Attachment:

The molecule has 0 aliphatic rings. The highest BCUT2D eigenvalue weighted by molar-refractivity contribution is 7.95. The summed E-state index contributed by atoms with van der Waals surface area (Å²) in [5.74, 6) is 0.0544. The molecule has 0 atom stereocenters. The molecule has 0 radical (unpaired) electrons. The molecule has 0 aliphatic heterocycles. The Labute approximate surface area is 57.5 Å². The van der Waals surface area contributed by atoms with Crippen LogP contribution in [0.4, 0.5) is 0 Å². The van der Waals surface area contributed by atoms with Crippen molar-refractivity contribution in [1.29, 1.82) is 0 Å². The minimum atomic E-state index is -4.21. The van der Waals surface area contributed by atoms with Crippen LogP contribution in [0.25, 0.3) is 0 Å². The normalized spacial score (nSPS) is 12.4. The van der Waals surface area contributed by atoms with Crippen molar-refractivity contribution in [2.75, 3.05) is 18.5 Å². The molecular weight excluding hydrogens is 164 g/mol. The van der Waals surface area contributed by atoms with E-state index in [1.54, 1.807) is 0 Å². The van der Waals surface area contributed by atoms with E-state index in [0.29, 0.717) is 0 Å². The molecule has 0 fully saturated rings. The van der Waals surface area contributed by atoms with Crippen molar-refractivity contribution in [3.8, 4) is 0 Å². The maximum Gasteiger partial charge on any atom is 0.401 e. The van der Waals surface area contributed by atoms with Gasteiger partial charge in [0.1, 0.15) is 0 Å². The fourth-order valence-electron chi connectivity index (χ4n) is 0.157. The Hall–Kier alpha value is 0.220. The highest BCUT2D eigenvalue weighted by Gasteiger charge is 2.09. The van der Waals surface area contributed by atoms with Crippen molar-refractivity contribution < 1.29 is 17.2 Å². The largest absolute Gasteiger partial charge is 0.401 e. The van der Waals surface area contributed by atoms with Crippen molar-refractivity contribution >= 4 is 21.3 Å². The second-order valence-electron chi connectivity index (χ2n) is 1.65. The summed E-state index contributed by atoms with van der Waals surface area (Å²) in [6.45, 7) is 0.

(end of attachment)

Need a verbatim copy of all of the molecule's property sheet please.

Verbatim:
The molecule has 0 aliphatic rings. The highest BCUT2D eigenvalue weighted by molar-refractivity contribution is 7.95. The summed E-state index contributed by atoms with van der Waals surface area (Å²) in [5.74, 6) is 0.0544. The molecule has 0 atom stereocenters. The molecule has 0 radical (unpaired) electrons. The molecule has 0 aliphatic heterocycles. The Labute approximate surface area is 57.5 Å². The van der Waals surface area contributed by atoms with Crippen LogP contribution in [0.4, 0.5) is 0 Å². The van der Waals surface area contributed by atoms with Crippen molar-refractivity contribution in [1.29, 1.82) is 0 Å². The minimum atomic E-state index is -4.21. The van der Waals surface area contributed by atoms with Crippen LogP contribution in [0.25, 0.3) is 0 Å². The normalized spacial score (nSPS) is 12.4. The van der Waals surface area contributed by atoms with Crippen molar-refractivity contribution in [2.75, 3.05) is 18.5 Å². The molecular weight excluding hydrogens is 164 g/mol. The van der Waals surface area contributed by atoms with E-state index in [1.54, 1.807) is 0 Å². The van der Waals surface area contributed by atoms with E-state index in [0.29, 0.717) is 0 Å². The molecule has 0 fully saturated rings. The van der Waals surface area contributed by atoms with Crippen molar-refractivity contribution in [3.8, 4) is 0 Å². The maximum Gasteiger partial charge on any atom is 0.401 e. The van der Waals surface area contributed by atoms with Gasteiger partial charge in [0.1, 0.15) is 0 Å². The fourth-order valence-electron chi connectivity index (χ4n) is 0.157. The Hall–Kier alpha value is 0.220. The highest BCUT2D eigenvalue weighted by Gasteiger charge is 2.09. The van der Waals surface area contributed by atoms with Crippen molar-refractivity contribution < 1.29 is 17.2 Å². The largest absolute Gasteiger partial charge is 0.401 e. The van der Waals surface area contributed by atoms with Crippen molar-refractivity contribution >= 4 is 21.3 Å². The second-order valence-electron chi connectivity index (χ2n) is 1.65. The summed E-state index contributed by atoms with van der Waals surface area (Å²) in [6.45, 7) is 0.